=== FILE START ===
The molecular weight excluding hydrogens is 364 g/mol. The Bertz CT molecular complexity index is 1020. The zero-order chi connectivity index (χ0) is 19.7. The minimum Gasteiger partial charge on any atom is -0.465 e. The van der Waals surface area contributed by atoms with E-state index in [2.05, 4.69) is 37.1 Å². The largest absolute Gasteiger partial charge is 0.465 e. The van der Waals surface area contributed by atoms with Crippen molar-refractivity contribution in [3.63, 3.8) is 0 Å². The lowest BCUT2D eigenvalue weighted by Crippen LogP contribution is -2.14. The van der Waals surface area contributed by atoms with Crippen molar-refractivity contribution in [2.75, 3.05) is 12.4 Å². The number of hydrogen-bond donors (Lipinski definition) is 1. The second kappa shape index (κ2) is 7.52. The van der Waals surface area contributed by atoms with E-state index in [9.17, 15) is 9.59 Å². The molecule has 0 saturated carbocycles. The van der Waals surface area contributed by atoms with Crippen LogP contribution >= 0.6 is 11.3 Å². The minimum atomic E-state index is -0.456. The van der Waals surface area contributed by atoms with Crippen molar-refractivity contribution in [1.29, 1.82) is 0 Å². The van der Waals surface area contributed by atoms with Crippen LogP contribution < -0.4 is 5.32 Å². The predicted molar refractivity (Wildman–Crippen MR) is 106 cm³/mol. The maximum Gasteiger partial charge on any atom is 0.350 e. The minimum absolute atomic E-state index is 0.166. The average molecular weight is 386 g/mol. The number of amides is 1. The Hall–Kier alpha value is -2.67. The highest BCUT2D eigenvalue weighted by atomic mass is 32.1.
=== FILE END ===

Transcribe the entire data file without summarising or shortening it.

The molecular weight excluding hydrogens is 364 g/mol. The Bertz CT molecular complexity index is 1020. The zero-order chi connectivity index (χ0) is 19.7. The minimum Gasteiger partial charge on any atom is -0.465 e. The van der Waals surface area contributed by atoms with E-state index in [2.05, 4.69) is 37.1 Å². The largest absolute Gasteiger partial charge is 0.465 e. The van der Waals surface area contributed by atoms with Crippen molar-refractivity contribution in [3.63, 3.8) is 0 Å². The lowest BCUT2D eigenvalue weighted by Crippen LogP contribution is -2.14. The van der Waals surface area contributed by atoms with Crippen molar-refractivity contribution in [2.75, 3.05) is 12.4 Å². The number of hydrogen-bond donors (Lipinski definition) is 1. The second kappa shape index (κ2) is 7.52. The van der Waals surface area contributed by atoms with E-state index in [9.17, 15) is 9.59 Å². The molecule has 0 saturated carbocycles. The van der Waals surface area contributed by atoms with Crippen LogP contribution >= 0.6 is 11.3 Å². The minimum atomic E-state index is -0.456. The van der Waals surface area contributed by atoms with Crippen molar-refractivity contribution in [1.29, 1.82) is 0 Å². The van der Waals surface area contributed by atoms with Crippen LogP contribution < -0.4 is 5.32 Å². The predicted molar refractivity (Wildman–Crippen MR) is 106 cm³/mol. The maximum Gasteiger partial charge on any atom is 0.350 e. The minimum absolute atomic E-state index is 0.166. The average molecular weight is 386 g/mol. The number of amides is 1. The Hall–Kier alpha value is -2.67. The highest BCUT2D eigenvalue weighted by atomic mass is 32.1.